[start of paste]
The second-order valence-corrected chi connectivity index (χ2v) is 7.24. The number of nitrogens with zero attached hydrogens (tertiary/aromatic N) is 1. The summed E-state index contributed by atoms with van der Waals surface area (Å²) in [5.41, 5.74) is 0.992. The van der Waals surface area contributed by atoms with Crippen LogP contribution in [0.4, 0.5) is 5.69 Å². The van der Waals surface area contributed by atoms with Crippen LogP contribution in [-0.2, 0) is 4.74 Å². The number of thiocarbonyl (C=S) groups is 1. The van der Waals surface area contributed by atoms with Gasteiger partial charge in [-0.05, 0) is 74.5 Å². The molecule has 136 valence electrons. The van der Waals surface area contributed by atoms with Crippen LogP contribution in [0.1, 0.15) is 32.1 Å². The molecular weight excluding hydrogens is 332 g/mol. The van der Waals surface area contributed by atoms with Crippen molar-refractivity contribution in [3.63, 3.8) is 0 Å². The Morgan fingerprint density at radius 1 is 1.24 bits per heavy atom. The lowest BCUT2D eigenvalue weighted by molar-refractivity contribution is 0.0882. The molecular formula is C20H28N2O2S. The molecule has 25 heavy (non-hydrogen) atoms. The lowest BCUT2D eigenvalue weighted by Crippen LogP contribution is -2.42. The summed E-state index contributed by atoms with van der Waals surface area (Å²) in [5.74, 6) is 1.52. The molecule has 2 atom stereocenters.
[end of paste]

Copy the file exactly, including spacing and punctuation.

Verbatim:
The second-order valence-corrected chi connectivity index (χ2v) is 7.24. The number of nitrogens with zero attached hydrogens (tertiary/aromatic N) is 1. The summed E-state index contributed by atoms with van der Waals surface area (Å²) in [5.41, 5.74) is 0.992. The van der Waals surface area contributed by atoms with Crippen LogP contribution in [0.4, 0.5) is 5.69 Å². The van der Waals surface area contributed by atoms with Crippen LogP contribution in [-0.2, 0) is 4.74 Å². The number of thiocarbonyl (C=S) groups is 1. The van der Waals surface area contributed by atoms with Gasteiger partial charge in [-0.05, 0) is 74.5 Å². The molecule has 136 valence electrons. The van der Waals surface area contributed by atoms with Crippen LogP contribution in [0.1, 0.15) is 32.1 Å². The molecular weight excluding hydrogens is 332 g/mol. The van der Waals surface area contributed by atoms with Crippen molar-refractivity contribution in [3.63, 3.8) is 0 Å². The Morgan fingerprint density at radius 1 is 1.24 bits per heavy atom. The lowest BCUT2D eigenvalue weighted by molar-refractivity contribution is 0.0882. The molecular formula is C20H28N2O2S. The molecule has 25 heavy (non-hydrogen) atoms. The lowest BCUT2D eigenvalue weighted by Crippen LogP contribution is -2.42. The summed E-state index contributed by atoms with van der Waals surface area (Å²) in [5.74, 6) is 1.52. The molecule has 2 atom stereocenters.